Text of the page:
Welcome to the August edition of Ask Dr. Emily! We often receive questions that we want to share with all our readers. To help with this, Dr. Emily Rastall, a clinical psychologist at Seattle Children’s Autism Center, will share insights here, on the last Friday of each month, in a question and answer format. We welcome you to send us your questions and Dr. Rastall will do her best to answer them each month. Send your questions to email@example.com.
Q: I have a 6 year old son with autism. It is becoming really difficult to take him out in public due to noises and crowds. He has started covering his ears. We will be out somewhere and he’ll become very upset, completely stop wherever we’re at and yell at me to cover his ears along with his hands. He pushes my hands really tight along with his. We started using sound cancelling headphones and it helps, but he still doesn’t want to go anywhere. Is this a stage that will pass?
A: It is not uncommon for individuals diagnosed with autism spectrum disorder to experience sensory sensitivities, such as sensitivity to loud noises, chaotic/busy environments, clothes on skin, or bright lights. I have heard sensory sensitivities being described as “senses on steroids,” kind of like you experience everything others do, but with the “volume” turned way up.
Sensory sensitivities can make what might seem like an easy errand to the grocery, seem overwhelming, unpredictable, and entirely un-fun. It is no surprise that those who experience sensory sensitivities might want to avoid public settings.
It is also not uncommon for individuals diagnosed with autism spectrum disorder to seek sensory input, like asking for pressure (e.g., preferring bear hugs or being wrapped in a blanket or tight shirt) or bringing lights up to the eyes. Sometimes sensory seeking happens in addition to sensory sensitivity, and sometimes it presents alone. I have heard sensory seeking compared to scratching an itch—it feels good (and calming) to have that itch scratched.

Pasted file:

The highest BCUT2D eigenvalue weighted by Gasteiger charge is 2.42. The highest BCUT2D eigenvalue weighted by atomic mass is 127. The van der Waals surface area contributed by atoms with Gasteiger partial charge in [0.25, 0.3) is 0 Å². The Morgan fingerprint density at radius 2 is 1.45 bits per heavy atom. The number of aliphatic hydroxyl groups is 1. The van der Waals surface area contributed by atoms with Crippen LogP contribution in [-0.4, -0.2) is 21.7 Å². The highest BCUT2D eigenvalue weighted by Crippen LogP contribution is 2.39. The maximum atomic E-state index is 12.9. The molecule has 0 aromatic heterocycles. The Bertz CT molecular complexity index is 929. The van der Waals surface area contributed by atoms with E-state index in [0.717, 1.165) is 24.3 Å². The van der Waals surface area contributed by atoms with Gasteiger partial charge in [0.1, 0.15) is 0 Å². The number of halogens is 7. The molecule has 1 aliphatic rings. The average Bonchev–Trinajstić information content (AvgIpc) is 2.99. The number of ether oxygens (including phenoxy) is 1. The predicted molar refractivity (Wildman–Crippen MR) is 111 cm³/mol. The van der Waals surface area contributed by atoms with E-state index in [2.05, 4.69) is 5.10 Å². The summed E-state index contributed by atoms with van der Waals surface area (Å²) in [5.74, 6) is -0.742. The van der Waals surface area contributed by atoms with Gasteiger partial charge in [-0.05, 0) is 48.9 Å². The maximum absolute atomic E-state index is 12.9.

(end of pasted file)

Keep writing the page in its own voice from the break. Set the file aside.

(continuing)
Sensory seeking/sensitivities are often something that stick with a person throughout their lifetime, though to varying degrees and with varying likes/dislikes. While sensory seeking/sensitivities may not go away completely, individuals often learn to cope with them, so that the impact on daily functioning is less pronounced. For example, one might chew gum rather than chew clothing or use a weighted blanket to calm the body at night.
Q: My son is 8 years old and has autism My question is do children with autism eat with their hands? My son does not use utensils. I believe he could and he has the motor skills I believe, but he chooses to scoop food up with hands and eat it. It’s ok and no harm is done, but I am curious if this is an “autism thing”?
A: We can really only speculate here. While eating with hands is not officially an “autism thing,” I often hear families talking about hand eating as something they experience. I have a lot of ideas about why hand eating happens, none of which might actually be the reason. For example, children with autism often experience delays in the development of fine motor skills (meaning, things we do with hands/fingers, like writing, buttoning buttons, and yes, eating with utensils), making eating with utensils challenging. It may just be easier and faster to eat with hands than it is to fuss with utensils. Sensory sensitivities or seeking could also be contributing; the metallic taste of a fork or cold feeling of the metal might be off-putting. Or it could be that the feel of food on the fingers is pleasurable. Our kids also don’t always feel social pressure to do what others are doing at the table, so use of utensils just might not seem necessary.
Dr. Emily Rastall is a clinical psychologist at Seattle Children’s Autism Center, where she works to evaluate and treat children and families affected by autism spectrum disorder and related or co-morbid disorders. The information contained in this blog should not be used to replace the relationship that exists between you and your healthcare provider. Please contact your healthcare provider for specific medical advice and/or treatment recommendations.